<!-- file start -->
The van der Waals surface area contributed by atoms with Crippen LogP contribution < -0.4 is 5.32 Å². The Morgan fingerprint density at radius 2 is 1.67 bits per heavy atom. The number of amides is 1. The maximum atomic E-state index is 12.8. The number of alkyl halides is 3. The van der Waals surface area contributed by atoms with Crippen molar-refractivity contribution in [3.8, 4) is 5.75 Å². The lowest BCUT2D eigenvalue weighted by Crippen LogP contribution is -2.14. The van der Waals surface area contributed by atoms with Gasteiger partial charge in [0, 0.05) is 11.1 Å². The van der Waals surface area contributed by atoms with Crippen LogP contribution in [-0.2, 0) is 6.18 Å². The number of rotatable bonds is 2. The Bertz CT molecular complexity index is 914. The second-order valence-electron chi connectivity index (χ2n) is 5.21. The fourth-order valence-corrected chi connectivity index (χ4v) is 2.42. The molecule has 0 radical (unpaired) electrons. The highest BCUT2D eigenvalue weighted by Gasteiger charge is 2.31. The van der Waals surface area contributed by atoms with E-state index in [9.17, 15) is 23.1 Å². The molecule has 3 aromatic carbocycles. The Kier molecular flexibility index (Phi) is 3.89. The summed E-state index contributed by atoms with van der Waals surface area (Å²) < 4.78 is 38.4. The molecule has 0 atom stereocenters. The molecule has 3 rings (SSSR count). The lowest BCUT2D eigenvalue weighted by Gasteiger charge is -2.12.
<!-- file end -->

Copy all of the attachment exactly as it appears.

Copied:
The van der Waals surface area contributed by atoms with Crippen LogP contribution < -0.4 is 5.32 Å². The Morgan fingerprint density at radius 2 is 1.67 bits per heavy atom. The number of amides is 1. The maximum atomic E-state index is 12.8. The number of alkyl halides is 3. The van der Waals surface area contributed by atoms with Crippen molar-refractivity contribution in [3.8, 4) is 5.75 Å². The lowest BCUT2D eigenvalue weighted by Crippen LogP contribution is -2.14. The van der Waals surface area contributed by atoms with Gasteiger partial charge in [0, 0.05) is 11.1 Å². The van der Waals surface area contributed by atoms with Crippen LogP contribution in [-0.2, 0) is 6.18 Å². The number of rotatable bonds is 2. The Bertz CT molecular complexity index is 914. The second-order valence-electron chi connectivity index (χ2n) is 5.21. The fourth-order valence-corrected chi connectivity index (χ4v) is 2.42. The molecule has 0 radical (unpaired) electrons. The highest BCUT2D eigenvalue weighted by Gasteiger charge is 2.31. The van der Waals surface area contributed by atoms with E-state index in [9.17, 15) is 23.1 Å². The molecule has 3 aromatic carbocycles. The Kier molecular flexibility index (Phi) is 3.89. The summed E-state index contributed by atoms with van der Waals surface area (Å²) < 4.78 is 38.4. The molecule has 0 atom stereocenters. The molecule has 3 rings (SSSR count). The lowest BCUT2D eigenvalue weighted by Gasteiger charge is -2.12.